PWB Code of Ethics
People have voices; we amplify them and strive to decolonize the storytelling process; maintain awareness of your positionality and privilege, striving to be a good ally and partner at all times.
Learn and listen as much as possible. Represent people/communities as accurately as possible while avoiding stereotypes, “white saviour”/colonial narratives, shaming, nostalgia, romanticism, cultural appropriation, cultural fetishism/exoticism and personal biases.
Do no harm to subjects directly or indirectly (mental, physical or emotional). Treat all subjects with respect and dignity.
Obtain consent especially for capturing the likeness of vulnerable peoples (children, those with disabilities, marginalized persons, etc).
Retain integrity of the image and subject matter during the editing and culling process.
Do not accept compensation, favours or gifts that might influence the outcome of the project. Only give gifts if it is culturally-appropriate.
Do not interfere with nature. Leave nothing but footprints, take nothing but photographs.
No selfies or photographs with endangered wildlife. The narratives we promote or don’t promote make a difference.
Standards of practice
Photos taken by the volunteer photographer should respect human dignity and ensure the rights, safety and well-being of the person or people being portrayed.
Comply with local traditions or restrictions when taking photos of people, objects or places.
Inquire into national laws related to photography and privacy rights.
Gain verbal or written consent before taking photographs.
Respect a person’s right to refuse to be photographed. If you sense any reluctance or confusion, refrain from taking the photo.
Do no harm. Individuals or groups may be put at risk of reprisal, violence or rejection in their communities as a result of exposing their identity or personal story through the publication of their image.
Do not misrepresent the individual, situation, context or location of the photo.
Photos of issues that are culturally or politically sensitive must protect the identity and privacy of individuals without explicit permission.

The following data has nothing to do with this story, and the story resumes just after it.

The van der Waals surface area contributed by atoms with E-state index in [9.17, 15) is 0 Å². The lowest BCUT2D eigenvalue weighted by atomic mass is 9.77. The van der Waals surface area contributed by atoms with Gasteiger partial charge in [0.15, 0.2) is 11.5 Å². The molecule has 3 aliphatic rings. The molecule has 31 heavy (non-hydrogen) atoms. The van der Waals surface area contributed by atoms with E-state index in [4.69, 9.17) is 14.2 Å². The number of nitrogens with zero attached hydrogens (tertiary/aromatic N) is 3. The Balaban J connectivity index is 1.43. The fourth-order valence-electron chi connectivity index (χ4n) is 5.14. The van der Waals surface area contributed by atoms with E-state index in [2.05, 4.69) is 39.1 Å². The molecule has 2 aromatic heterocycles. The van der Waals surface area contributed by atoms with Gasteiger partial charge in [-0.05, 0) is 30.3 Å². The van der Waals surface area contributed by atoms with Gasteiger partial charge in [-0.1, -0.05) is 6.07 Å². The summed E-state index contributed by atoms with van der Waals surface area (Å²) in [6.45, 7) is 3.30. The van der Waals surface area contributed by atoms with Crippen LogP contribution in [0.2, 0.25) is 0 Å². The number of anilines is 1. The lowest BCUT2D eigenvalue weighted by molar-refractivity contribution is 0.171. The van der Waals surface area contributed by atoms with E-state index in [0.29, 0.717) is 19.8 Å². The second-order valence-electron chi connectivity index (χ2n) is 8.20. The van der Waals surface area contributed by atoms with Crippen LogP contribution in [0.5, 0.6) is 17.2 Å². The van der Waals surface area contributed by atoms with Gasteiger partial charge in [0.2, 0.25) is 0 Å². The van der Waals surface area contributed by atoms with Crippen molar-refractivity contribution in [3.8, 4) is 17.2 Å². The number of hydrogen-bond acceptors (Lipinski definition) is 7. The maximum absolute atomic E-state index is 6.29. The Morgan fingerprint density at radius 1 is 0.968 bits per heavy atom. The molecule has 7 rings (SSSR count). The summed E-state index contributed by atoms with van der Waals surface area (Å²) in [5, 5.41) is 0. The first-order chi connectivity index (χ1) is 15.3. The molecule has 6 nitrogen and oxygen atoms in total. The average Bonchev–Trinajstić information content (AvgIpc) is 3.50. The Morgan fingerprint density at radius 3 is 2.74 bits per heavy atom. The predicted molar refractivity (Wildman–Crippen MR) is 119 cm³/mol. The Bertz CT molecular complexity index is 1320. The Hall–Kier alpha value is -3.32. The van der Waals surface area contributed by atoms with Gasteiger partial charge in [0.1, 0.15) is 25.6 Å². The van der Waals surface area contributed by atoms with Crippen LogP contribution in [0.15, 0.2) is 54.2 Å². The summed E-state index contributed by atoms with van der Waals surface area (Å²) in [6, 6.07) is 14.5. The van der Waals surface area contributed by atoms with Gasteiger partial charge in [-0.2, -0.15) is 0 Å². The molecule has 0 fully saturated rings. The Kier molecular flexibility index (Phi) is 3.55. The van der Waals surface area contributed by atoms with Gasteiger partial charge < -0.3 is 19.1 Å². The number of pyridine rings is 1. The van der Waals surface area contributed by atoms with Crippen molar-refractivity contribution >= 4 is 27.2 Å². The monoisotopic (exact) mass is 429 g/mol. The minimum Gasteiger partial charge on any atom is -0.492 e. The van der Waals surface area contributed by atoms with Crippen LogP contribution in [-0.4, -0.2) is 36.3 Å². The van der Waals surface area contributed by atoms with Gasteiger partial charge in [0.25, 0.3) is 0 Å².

Do not identify individuals. Position the camera so that faces and other unique characteristics cannot be seen.
Gain written consent to use real names and locations in situations where disclosure could result in harm. Otherwise, remove detailed personal information such as names and locations in captions or any other associated documentation.
Identifiable images of individuals should not be used to illustrate sensitive subject matter in such a way as to indicate that the individual is connected with the issue.
Photos of people who are vulnerable are to be taken with particular care, compassion and protection of privacy.
Photograph all people with respect and dignity. Special care and compassion must be exercised with vulnerable subjects.
Survivors of sexual exploitation, gender-based violence or abuse are not to be identified as such (unless it is an objective of a project with written consent).
An individual’s status as a person living with HIV, TB or any other serious health conditions must not be revealed without written consent.
An individual’s engagement in socially marginalised or criminal activities must not be identified without written permission.
Care must be taken in photographing people in times of crisis; Do not exploit an individual’s vulnerability at times of trauma or grief. Integrity must outweigh costs.